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Evan Laforge
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I'm totally getting a "Tlön, Uqbar, Orbis Tertius" vibe from this.  I always did, but with the move toward descriptions of artistic forms it's even more Borges-ian.  I look forward to someone writing some of those pieces.

I spent the day sampling some instruments.

Imagine sitting in a room, playing a note, and waiting for it to decay to nothing.  You can't shift position, breathe too suddenly, or even swallow.  It's very gradually getting darker, because you can't turn on the light.  You can't hurry, every note has its own decay and there is nothing to do but listen to each one fade to nothing.  About four hours like this.

It makes you really pay attention to every moment of a sound.  How it vibrates, how the room accepts some tones and rejects others, how each harmonic decays individually, how adjacent harmonics pass into the critical band and merge into one, or beat against each other.  In addition to watching day turn into night, moment by moment.

I finished only 10 keys out of 81, so it could take a few more days of this.

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Colonization / survival game roughly inspired by "The Legacy of the Heorot": http://unclaimedworld-game.com/

If they're doing it like I hope they're doing it, this could be really cool.

And now that I think about it, why is it that if I want to run around in some dusty brown vaguely Middle Eastern place shooting people there are about 500 high budget games with fancy graphics, but I still can't walk around in an orbital habitat, or asteroid colony, or Rama?  Or tool around that gas giant from "The Integral Trees"?  I mean there was that one nominally on a ring world, but it was the same old shoot everything, just with a different backdrop.

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I've spent a lot of time over the last few days fighting drag and void (interestingly, no lag though).  Any haskell-types out there with experience or advice on how to do that?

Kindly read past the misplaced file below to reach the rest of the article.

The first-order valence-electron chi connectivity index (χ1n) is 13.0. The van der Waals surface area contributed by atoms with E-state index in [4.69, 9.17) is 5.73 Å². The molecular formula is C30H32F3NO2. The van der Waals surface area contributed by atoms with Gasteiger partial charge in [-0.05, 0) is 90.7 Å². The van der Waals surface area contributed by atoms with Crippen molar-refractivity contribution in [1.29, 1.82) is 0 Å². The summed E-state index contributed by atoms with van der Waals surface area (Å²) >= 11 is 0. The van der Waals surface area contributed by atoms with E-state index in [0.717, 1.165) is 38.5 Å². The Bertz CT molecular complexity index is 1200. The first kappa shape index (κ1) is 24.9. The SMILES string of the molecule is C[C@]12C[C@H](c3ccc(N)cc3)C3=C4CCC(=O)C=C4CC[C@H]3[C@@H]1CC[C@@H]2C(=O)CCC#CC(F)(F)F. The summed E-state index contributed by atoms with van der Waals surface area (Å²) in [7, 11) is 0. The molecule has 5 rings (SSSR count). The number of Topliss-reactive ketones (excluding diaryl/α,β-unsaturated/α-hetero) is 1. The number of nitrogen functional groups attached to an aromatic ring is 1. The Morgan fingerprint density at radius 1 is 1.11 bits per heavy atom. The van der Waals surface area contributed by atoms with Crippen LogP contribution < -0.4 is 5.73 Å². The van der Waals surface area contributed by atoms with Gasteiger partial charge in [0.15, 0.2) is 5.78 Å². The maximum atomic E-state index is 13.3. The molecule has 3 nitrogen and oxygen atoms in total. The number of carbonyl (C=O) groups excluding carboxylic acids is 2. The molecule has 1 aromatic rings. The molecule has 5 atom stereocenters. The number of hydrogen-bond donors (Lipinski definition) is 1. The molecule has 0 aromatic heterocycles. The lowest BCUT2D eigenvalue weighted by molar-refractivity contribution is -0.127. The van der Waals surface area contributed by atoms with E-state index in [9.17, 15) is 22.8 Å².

The blog entry is optional, though it provides rambling context.  It has some jargon, but is hopefully mostly understandable, and I think it's characteristic of laziness leaks that they're embedded in a giant tangle of complex context, thanks to the non-local nature of laziness.  And otherwise the problem would be boringly easy to solve, right? :)

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The new python uses an adaptive format for strings that uses a different encoding depending on the maximum character to save space: http://www.python.org/dev/peps/pep-0393/

+Bryan O'Sullivan Could Data.Text borrow this idea?  I imagine in many uses the space saving could be compelling.  On the other hand I know there was experimentation with utf8 Data.Text and the results weren't conclusive, and haskell doesn't use strings quite so pervasively as python...

If you use Data.Vector.Generic to work with both boxed and unboxed arrays, SPECIALIZE is your friend!

Sampling is such mind-numbing work.

First decide on how many dynamic levels, how many articulations, how many round-robin variations, how many pitches, and multiply all those together.  That's how many samples.  Then record them all, being as consistent as possible, plus a few variations to give choice when editing.  The slightest noise can ruin the sample.  Try not to swallow or breathe too loudly.  Unplug the refrigerator and wait for airplanes to pass.

Then proceed to snip up all 300-500 samples.  It should be somewhat automate-able, but it's not.  Get sore wrists.  Snip, snip, snip.  Try to pick consistent variations, but not so consistent that there's no point to having the variations.  The annoyance of every bug or UI misdesign in the editor's "inner loop" is multiplied by 1000 repetitions.  Be completely consistent about ordering and naming or samples will get mixed up or lost.

Then lay them out in the sampler, which is almost completely manual, and intentionally designed to resemble a cramped LCD screen from the '90s.  Get the dynamics smooth as possible.  Enjoy the bugs here too, evidently they figure not many people are creating their own samples so they don't need to polish that part so much.

Finally, find out if it actually works for music!  If you consistently played some articulation oddly then stringing them together sounds bizarre and stiff, like an automated subway announcement.  Maybe start over from the beginning, or redo bits, being careful to recreate the original recording situation as much as possible.

And this is percussion, probably the easiest thing to sample.  I have a lot of respect for the people who do this professionally.

Two months ago I sent my passport for renewal, since I was planning on travelling.  A week or so after that, I got the new passport.  Then I left the country, and a month later I returned. A week after that (which is today) I got email from state.gov helpfully letting me know that my passport was done, and I should receive it by 05/18/2012.

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I've felt a lot better about my Cabdury egg habit ever since I found out they were so healthy.

Giving up for the moment on making JACK MIDI work... that is one ornery API.
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